I watched as the first 4 people went through. Everything went smoothly. Then it was my turn. I swam to the middle of the lagoon. All of a sudden I was on my back. Not good. The life jacket had not been properly pulled tight on me so I was having a hard time “standing” in the water. The guide threw the fish but since my feet were flailing the dolphin just passed me by. They don’t know what to do when the “right” steps aren’t followed.

The guide yelled at me to stand still and straight. I tried pulling my life jacket down but the back (which should have been on my  neck) was still up on my head. Finally I was able to get it down. Here came the dolphin. I grabbed his fin with my right hand. Got it! Then I reached for his other fin with my left hand. Got it! I felt giddy.

When we reached the guide at the other end I let go. The guide then said “Since you are having problems swimming we’ll just have you stand on the ledge here.” It wasn’t my fault! I felt like screaming. Instead, I was able to play with the dolphin for another 5 minutes.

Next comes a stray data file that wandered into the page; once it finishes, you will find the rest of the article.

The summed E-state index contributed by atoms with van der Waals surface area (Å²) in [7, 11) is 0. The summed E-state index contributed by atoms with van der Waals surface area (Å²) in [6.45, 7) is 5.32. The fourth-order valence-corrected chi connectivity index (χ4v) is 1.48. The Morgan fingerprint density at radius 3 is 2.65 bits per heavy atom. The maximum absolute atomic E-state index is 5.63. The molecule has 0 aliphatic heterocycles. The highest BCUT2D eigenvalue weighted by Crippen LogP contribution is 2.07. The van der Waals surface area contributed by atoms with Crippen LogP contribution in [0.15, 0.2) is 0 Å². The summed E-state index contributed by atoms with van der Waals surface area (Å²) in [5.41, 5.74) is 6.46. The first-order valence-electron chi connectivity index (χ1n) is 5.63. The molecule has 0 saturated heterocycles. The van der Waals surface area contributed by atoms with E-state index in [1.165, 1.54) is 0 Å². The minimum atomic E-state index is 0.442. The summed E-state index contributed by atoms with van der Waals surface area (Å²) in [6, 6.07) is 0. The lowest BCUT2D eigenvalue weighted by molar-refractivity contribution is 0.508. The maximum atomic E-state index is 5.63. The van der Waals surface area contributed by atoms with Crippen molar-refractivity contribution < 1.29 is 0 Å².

All of this was photographed.

After each person in our group went through the same steps, we all swam out to the middle of the lagoon. There we clapped our hands in the water and the dolphin swam and jumped around us.

Then it was over. We had swum with a dolphin.

Getting out of the water, the photographer again tried to take our picture. Again we said no. She insisted. I told her no. It wasn’t until later that I understood why she was so insistent.

Across from the lagoons is a building where you can go and look at the pictures that they have taken. They offer you a “package” deal. Of course, if they don’t take all the pictures then the package deal kind’ve falls by the wayside. They wanted $25 per photo (4×6’s I believe) or $159 for the package deal since we were a family of four.